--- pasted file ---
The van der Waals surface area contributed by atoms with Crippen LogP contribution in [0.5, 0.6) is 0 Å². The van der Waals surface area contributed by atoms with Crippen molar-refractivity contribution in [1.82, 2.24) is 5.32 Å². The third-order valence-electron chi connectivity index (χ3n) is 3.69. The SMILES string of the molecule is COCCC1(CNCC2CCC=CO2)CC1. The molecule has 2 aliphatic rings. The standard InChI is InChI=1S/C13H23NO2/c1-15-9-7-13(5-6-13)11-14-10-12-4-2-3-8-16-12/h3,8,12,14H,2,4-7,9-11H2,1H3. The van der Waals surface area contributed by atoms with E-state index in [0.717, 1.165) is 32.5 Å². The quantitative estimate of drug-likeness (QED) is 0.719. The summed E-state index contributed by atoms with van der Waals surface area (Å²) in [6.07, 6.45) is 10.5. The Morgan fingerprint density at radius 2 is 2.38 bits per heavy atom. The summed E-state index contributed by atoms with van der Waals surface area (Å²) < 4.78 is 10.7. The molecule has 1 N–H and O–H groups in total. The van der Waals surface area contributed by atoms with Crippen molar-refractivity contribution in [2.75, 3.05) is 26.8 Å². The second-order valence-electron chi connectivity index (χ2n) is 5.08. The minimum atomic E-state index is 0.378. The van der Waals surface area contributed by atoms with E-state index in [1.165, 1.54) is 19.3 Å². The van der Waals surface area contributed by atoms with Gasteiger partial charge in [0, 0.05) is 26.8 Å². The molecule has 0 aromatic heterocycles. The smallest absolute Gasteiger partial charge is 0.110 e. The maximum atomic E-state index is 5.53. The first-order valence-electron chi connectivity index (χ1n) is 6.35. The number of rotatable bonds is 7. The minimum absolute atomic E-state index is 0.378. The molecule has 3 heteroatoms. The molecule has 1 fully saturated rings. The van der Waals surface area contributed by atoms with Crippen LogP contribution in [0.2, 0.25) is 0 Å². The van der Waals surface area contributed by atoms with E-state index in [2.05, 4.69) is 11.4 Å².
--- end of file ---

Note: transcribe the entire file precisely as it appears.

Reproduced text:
The van der Waals surface area contributed by atoms with Crippen LogP contribution in [0.5, 0.6) is 0 Å². The van der Waals surface area contributed by atoms with Crippen molar-refractivity contribution in [1.82, 2.24) is 5.32 Å². The third-order valence-electron chi connectivity index (χ3n) is 3.69. The SMILES string of the molecule is COCCC1(CNCC2CCC=CO2)CC1. The molecule has 2 aliphatic rings. The standard InChI is InChI=1S/C13H23NO2/c1-15-9-7-13(5-6-13)11-14-10-12-4-2-3-8-16-12/h3,8,12,14H,2,4-7,9-11H2,1H3. The van der Waals surface area contributed by atoms with E-state index in [0.717, 1.165) is 32.5 Å². The quantitative estimate of drug-likeness (QED) is 0.719. The summed E-state index contributed by atoms with van der Waals surface area (Å²) in [6.07, 6.45) is 10.5. The Morgan fingerprint density at radius 2 is 2.38 bits per heavy atom. The summed E-state index contributed by atoms with van der Waals surface area (Å²) < 4.78 is 10.7. The molecule has 1 N–H and O–H groups in total. The van der Waals surface area contributed by atoms with Crippen molar-refractivity contribution in [2.75, 3.05) is 26.8 Å². The second-order valence-electron chi connectivity index (χ2n) is 5.08. The minimum atomic E-state index is 0.378. The van der Waals surface area contributed by atoms with E-state index in [1.165, 1.54) is 19.3 Å². The van der Waals surface area contributed by atoms with Gasteiger partial charge in [0, 0.05) is 26.8 Å². The molecule has 0 aromatic heterocycles. The smallest absolute Gasteiger partial charge is 0.110 e. The maximum atomic E-state index is 5.53. The first-order valence-electron chi connectivity index (χ1n) is 6.35. The number of rotatable bonds is 7. The minimum absolute atomic E-state index is 0.378. The molecule has 3 heteroatoms. The molecule has 1 fully saturated rings. The van der Waals surface area contributed by atoms with Crippen LogP contribution in [0.2, 0.25) is 0 Å². The van der Waals surface area contributed by atoms with E-state index in [2.05, 4.69) is 11.4 Å².